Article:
I don't say "prescribed" could never be used in the sense you mean, but when you have alternates we usually would use the word... alternate possibilities... usually you'd use the word "authorize" rather than "prescribe".
"Prescribe" indicates one rule.
Mr. Shanmugam: I suppose that may be true, Justice Kennedy, though again the statute spoke about the maximum term of imprisonment for the offense, which I think presupposes, at least to some extent, that the maximum may be higher than the maximum to which a particular offender is subject.
I think the only thing I would say with regard to the reference to ACCA is that one could naturally understand that phrase being used by a Congress that was acting in 1986 as referring to the prescribed statutory maximum.
And, notably, the Ninth Circuit in a case that we cite in our opening brief, United States v. Parry, construed that phrase in exactly that manner in actually holding that, notwithstanding its rule in this case, the applicable maximum for a defendant sentenced under a mandatory guidelines system cannot be the applicable guidelines maximum; It has to be the maximum for the offense.
We believe that the Ninth Circuit erred only insofar as it thought that that maximum is the maximum to which first-time offenders were subject, even for a repeat offender.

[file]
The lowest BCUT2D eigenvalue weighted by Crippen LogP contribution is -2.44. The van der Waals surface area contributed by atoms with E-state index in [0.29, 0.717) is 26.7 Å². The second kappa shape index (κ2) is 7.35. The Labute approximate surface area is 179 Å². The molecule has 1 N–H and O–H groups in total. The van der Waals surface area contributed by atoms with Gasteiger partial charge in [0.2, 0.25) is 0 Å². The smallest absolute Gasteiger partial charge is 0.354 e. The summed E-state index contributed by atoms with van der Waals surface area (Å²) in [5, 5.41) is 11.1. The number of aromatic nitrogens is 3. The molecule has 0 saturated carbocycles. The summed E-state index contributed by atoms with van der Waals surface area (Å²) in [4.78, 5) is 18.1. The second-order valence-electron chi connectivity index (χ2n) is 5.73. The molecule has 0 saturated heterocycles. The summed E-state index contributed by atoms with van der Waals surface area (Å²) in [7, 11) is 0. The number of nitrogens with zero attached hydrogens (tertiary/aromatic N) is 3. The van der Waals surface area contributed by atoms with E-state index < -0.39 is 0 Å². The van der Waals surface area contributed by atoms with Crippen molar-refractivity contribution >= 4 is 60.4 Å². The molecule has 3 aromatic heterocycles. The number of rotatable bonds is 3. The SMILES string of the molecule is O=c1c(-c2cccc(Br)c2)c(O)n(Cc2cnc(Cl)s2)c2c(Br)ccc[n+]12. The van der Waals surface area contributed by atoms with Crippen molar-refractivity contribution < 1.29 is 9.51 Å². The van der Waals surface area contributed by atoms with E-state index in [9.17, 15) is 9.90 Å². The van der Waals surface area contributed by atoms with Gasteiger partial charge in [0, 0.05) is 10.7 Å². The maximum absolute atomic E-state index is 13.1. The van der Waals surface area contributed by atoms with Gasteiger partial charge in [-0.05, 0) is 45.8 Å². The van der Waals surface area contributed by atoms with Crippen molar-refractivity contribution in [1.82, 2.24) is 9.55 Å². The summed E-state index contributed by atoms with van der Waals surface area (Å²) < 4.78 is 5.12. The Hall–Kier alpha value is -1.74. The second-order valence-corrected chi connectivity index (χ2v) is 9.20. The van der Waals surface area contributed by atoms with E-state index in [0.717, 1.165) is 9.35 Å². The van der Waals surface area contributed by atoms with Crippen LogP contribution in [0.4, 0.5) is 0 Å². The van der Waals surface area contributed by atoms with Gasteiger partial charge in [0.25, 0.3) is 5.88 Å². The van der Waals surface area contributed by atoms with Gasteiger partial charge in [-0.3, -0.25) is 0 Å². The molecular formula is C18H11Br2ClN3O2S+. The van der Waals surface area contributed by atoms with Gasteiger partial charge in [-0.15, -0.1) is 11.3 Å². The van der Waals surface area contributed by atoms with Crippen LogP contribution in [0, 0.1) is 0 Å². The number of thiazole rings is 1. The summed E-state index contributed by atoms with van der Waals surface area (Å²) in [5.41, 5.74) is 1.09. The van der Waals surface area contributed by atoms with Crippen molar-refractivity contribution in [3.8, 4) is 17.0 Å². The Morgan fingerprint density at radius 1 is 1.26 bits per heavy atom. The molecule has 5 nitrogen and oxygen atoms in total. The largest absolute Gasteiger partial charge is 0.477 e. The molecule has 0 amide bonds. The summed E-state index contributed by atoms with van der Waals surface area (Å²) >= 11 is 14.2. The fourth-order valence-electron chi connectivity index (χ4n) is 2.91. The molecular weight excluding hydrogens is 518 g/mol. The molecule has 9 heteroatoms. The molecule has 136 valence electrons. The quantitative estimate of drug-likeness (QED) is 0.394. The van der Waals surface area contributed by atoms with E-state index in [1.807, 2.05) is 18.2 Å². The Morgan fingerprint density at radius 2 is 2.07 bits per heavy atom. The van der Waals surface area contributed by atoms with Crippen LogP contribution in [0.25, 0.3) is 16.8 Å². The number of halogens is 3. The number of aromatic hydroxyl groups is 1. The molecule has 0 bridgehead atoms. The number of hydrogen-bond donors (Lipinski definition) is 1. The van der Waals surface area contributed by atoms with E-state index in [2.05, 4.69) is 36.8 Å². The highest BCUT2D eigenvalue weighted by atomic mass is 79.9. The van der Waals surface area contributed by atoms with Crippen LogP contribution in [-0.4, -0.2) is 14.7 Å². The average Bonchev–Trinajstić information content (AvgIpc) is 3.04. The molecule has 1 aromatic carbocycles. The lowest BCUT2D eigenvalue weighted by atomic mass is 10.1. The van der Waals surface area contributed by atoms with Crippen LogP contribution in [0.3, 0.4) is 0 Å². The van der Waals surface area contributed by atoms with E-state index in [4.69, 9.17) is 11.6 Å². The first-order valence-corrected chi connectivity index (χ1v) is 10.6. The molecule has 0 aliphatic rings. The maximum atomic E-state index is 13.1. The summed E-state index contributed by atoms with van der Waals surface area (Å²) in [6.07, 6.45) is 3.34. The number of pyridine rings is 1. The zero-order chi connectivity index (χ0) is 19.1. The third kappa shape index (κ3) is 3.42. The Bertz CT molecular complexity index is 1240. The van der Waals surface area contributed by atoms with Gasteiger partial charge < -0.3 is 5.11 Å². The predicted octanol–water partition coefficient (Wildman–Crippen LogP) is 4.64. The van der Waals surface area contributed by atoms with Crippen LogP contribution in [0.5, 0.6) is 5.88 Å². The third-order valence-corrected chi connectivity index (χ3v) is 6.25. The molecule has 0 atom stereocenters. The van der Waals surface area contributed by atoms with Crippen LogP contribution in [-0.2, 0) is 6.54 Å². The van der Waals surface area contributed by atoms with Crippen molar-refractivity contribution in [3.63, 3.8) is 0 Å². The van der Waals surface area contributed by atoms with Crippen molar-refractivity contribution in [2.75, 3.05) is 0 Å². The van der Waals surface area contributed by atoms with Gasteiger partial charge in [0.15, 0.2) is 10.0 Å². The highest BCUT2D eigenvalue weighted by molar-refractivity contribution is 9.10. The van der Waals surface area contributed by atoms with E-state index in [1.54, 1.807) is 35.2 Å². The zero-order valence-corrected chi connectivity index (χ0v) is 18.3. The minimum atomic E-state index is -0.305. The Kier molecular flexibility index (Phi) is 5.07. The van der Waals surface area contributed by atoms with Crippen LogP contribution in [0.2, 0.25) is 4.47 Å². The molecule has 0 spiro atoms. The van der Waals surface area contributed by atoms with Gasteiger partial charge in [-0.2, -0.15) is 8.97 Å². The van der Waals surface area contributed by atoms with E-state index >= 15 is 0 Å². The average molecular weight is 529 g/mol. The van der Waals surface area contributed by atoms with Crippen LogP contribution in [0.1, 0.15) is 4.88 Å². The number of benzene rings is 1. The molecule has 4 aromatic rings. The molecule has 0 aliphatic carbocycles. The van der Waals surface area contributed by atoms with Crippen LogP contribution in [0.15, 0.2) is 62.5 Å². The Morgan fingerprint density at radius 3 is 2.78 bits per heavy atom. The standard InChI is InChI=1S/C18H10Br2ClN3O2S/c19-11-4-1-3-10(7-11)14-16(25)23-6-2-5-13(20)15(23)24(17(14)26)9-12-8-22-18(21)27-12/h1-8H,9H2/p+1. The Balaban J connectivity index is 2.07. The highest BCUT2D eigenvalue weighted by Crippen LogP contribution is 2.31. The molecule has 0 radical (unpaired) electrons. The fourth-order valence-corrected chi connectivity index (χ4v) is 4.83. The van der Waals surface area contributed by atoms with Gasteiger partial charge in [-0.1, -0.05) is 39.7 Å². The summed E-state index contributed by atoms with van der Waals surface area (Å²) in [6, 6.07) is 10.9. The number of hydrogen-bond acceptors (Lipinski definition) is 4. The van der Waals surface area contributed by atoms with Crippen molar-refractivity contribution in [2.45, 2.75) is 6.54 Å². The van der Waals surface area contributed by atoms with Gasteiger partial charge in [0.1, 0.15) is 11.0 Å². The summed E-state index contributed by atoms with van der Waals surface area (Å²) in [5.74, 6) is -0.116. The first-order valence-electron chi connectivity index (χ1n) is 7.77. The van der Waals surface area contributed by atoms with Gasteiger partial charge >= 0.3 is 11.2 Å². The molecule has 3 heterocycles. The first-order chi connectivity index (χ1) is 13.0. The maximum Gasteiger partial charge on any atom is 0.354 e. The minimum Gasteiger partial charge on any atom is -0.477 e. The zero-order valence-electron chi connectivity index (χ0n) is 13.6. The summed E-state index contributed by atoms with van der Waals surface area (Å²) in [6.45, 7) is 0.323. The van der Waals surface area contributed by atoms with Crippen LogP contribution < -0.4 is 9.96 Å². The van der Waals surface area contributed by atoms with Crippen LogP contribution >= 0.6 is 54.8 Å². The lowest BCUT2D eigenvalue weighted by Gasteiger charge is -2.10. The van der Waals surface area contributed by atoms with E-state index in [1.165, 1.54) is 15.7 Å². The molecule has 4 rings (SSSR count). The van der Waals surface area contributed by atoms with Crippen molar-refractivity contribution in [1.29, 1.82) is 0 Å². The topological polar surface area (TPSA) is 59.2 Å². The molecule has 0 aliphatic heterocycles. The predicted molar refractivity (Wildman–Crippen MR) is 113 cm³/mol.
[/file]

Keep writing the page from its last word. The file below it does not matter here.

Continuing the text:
Mr. Chief Justice, I'd like to reserve the balance of my time.
Justice Souter: May I ask you one question before you sit down?
You mentioned a moment ago what you saw as the anomaly in the counter-argument, the anomaly being that someone with the recidivism enhancement could end up with a ten-year sentence when the maximum for the offense is five years.
But isn't... isn't the answer to that just as... as the answer that you gave to Justice Scalia a moment ago, and that is simply that the statute speaks in terms of "offense" so that there is... there is no anomaly in getting a ten-year sentence for something which for this purpose carries a maximum of five?
Mr. Shanmugam: Justice Souter, an enhanced penalty for repeat offenders is every bit as much a penalty for the offense as the lower penalty for first-time offenders.
Justice Scalia: Well, that's the question in the case.
Mr. Shanmugam: Well, and that is a question that this Court has answered in a variety of different contexts dating back almost a hundred years to Graham v. West Virginia.